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This family of trees and shrubs found in Australia comprises 14 species in five genera. They are characterised by their content of mustard oil glucosides (Mabberley 1987).

Because they release mustard oils, members of this family should be regarded as potential skin and eye irritants.

Codonocarpus cotinifolia F. Muell.
(syn. Gyrostemon cotinifolius Desf.)
Desert Poplar, Western Bell Fruit, Bellbush, Firebush, Mustard Tree

The plant yields 1-methylpropyl isothiocyanate, an irritant "mustard oil", which is stored in the plant as its glucoside, namely glucocochlearin (Kjaer 1960, Kjaer & Malver 1979). (See also Cruciferae).

Tersonia cyathiflora A.S. George
(syns Tersonia brevipes Moq., Haloragis cyathiflora Fenzl)

The plant yields 1-methylpropyl isothiocyanate and 2-methylpropyl isothiocyanate, irritant "mustard oils", which are stored in the plant as their glucosides, namely glucocochlearin and isobutyl glucosinolate respectively (Kjaer & Malver 1979). (See also Cruciferae).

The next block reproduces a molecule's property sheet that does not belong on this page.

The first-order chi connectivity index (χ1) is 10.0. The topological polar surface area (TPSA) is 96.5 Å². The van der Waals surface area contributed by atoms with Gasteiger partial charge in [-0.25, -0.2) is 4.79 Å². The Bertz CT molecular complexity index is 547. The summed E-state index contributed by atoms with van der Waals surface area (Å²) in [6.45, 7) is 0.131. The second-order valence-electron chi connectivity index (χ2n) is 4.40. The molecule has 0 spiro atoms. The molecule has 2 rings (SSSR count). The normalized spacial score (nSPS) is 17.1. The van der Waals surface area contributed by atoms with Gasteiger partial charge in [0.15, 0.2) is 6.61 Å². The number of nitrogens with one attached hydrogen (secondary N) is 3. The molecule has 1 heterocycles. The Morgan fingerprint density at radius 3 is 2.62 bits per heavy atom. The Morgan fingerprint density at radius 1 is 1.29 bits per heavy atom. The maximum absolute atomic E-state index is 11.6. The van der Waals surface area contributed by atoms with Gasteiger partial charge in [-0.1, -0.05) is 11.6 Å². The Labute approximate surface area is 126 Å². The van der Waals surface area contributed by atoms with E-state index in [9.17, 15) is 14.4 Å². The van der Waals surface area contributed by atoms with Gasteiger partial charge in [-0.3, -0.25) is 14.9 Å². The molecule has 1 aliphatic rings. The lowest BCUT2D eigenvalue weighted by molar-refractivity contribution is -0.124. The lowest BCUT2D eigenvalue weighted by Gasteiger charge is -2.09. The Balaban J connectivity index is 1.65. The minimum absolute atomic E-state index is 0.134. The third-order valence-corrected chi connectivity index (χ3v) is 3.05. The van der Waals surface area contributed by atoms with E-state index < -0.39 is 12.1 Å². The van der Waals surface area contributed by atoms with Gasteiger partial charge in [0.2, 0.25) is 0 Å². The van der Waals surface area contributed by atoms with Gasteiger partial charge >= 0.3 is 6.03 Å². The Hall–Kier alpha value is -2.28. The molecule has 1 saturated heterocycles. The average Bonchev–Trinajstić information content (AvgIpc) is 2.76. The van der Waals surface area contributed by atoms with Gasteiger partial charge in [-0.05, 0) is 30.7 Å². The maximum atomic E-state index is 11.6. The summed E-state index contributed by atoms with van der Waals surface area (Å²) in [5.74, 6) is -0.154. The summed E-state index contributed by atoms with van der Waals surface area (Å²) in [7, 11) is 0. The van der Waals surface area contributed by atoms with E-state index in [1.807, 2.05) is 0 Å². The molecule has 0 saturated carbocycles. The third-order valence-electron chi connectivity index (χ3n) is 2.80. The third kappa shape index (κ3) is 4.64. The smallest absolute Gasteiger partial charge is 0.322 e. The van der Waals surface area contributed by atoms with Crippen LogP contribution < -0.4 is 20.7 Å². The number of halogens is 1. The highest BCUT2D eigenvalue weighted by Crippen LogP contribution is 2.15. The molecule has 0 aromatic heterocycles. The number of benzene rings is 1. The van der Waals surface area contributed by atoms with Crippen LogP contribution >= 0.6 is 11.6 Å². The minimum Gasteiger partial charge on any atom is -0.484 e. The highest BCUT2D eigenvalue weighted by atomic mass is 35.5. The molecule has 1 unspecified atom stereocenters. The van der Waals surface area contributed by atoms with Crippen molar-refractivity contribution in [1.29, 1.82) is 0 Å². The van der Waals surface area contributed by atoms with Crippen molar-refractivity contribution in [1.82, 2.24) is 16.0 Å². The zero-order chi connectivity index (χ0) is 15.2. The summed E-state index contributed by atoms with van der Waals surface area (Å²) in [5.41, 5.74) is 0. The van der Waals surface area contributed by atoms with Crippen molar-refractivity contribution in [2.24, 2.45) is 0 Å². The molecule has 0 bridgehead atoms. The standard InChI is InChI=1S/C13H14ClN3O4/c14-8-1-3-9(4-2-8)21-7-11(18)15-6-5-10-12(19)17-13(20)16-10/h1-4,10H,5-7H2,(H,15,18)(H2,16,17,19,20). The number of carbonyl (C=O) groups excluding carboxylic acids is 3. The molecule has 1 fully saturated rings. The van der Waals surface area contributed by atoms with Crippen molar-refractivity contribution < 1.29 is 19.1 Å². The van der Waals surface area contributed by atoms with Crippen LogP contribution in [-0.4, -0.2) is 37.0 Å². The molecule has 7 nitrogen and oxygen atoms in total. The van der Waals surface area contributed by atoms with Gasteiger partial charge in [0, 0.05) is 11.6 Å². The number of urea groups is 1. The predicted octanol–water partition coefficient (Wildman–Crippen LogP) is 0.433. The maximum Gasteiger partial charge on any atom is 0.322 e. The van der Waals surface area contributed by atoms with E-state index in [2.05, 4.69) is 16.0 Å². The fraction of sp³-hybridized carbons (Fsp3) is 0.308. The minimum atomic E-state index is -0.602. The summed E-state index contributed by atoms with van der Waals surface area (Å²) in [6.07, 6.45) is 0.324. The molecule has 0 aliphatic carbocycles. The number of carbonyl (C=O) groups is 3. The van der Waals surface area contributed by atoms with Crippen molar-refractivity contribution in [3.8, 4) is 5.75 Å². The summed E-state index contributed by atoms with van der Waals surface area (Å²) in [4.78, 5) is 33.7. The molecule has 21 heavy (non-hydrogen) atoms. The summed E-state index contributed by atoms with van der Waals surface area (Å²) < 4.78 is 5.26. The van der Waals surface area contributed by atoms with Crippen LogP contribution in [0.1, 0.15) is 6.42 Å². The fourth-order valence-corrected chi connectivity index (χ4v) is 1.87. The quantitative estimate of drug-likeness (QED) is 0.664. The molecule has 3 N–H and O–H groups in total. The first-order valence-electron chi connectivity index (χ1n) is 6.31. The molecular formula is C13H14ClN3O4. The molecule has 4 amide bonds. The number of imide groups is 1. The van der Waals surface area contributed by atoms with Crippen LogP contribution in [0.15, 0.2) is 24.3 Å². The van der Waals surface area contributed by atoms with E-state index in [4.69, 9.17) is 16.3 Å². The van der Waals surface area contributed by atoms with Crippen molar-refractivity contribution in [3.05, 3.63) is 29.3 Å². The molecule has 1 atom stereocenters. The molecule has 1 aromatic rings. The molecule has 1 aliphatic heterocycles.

[1-Methylpropyl isothiocyanate; 2-Methylpropyl isothiocyanate]


  • Kjær A (1960) Naturally derived isothiocyanates (mustard oils) and their parent glucosides. Fortschritte der Chemie Organischer Naturstoffe 18: 122-176
  • Kjaer A and Malver O (1979) Glucosinolates in Tersonia brevipes (Gyrostemonaceae). Phytochemistry 18(9): 1565
  • Mabberley DJ (1987) The Plant-Book. A portable dictionary of the higher plants. Cambridge: Cambridge University Press

Richard J. Schmidt [Valid HTML 4.01!]

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